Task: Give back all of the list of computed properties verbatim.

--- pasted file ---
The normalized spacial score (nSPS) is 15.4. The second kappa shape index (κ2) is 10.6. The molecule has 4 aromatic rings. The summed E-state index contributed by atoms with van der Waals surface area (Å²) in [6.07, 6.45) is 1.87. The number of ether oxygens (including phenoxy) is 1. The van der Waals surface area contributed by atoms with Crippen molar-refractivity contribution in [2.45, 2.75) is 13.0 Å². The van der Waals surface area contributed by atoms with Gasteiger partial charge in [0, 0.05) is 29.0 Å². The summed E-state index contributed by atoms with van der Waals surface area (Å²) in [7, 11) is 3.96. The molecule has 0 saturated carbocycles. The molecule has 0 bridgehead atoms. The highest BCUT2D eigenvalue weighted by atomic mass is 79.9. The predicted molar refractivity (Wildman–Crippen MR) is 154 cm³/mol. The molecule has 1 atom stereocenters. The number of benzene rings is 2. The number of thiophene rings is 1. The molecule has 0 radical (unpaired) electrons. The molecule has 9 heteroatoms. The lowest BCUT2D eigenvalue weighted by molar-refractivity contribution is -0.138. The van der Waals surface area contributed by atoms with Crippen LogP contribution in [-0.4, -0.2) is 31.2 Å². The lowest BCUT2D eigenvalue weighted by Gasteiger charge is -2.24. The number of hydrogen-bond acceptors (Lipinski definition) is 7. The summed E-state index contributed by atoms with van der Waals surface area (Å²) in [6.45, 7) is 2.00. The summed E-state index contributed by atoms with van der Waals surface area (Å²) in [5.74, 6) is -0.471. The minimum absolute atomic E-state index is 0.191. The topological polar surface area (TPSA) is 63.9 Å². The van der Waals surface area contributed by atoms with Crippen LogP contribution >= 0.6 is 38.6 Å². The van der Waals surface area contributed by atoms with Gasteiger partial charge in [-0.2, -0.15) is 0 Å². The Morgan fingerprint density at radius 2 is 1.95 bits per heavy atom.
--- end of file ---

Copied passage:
The normalized spacial score (nSPS) is 15.4. The second kappa shape index (κ2) is 10.6. The molecule has 4 aromatic rings. The summed E-state index contributed by atoms with van der Waals surface area (Å²) in [6.07, 6.45) is 1.87. The number of ether oxygens (including phenoxy) is 1. The van der Waals surface area contributed by atoms with Crippen molar-refractivity contribution in [2.45, 2.75) is 13.0 Å². The van der Waals surface area contributed by atoms with Gasteiger partial charge in [0, 0.05) is 29.0 Å². The summed E-state index contributed by atoms with van der Waals surface area (Å²) in [7, 11) is 3.96. The molecule has 0 saturated carbocycles. The molecule has 0 bridgehead atoms. The highest BCUT2D eigenvalue weighted by atomic mass is 79.9. The predicted molar refractivity (Wildman–Crippen MR) is 154 cm³/mol. The molecule has 1 atom stereocenters. The number of benzene rings is 2. The number of thiophene rings is 1. The molecule has 0 radical (unpaired) electrons. The molecule has 9 heteroatoms. The lowest BCUT2D eigenvalue weighted by molar-refractivity contribution is -0.138. The van der Waals surface area contributed by atoms with Crippen LogP contribution in [-0.4, -0.2) is 31.2 Å². The lowest BCUT2D eigenvalue weighted by Gasteiger charge is -2.24. The number of hydrogen-bond acceptors (Lipinski definition) is 7. The summed E-state index contributed by atoms with van der Waals surface area (Å²) in [6.45, 7) is 2.00. The summed E-state index contributed by atoms with van der Waals surface area (Å²) in [5.74, 6) is -0.471. The minimum absolute atomic E-state index is 0.191. The topological polar surface area (TPSA) is 63.9 Å². The van der Waals surface area contributed by atoms with Crippen LogP contribution >= 0.6 is 38.6 Å². The van der Waals surface area contributed by atoms with Gasteiger partial charge in [-0.2, -0.15) is 0 Å². The Morgan fingerprint density at radius 2 is 1.95 bits per heavy atom.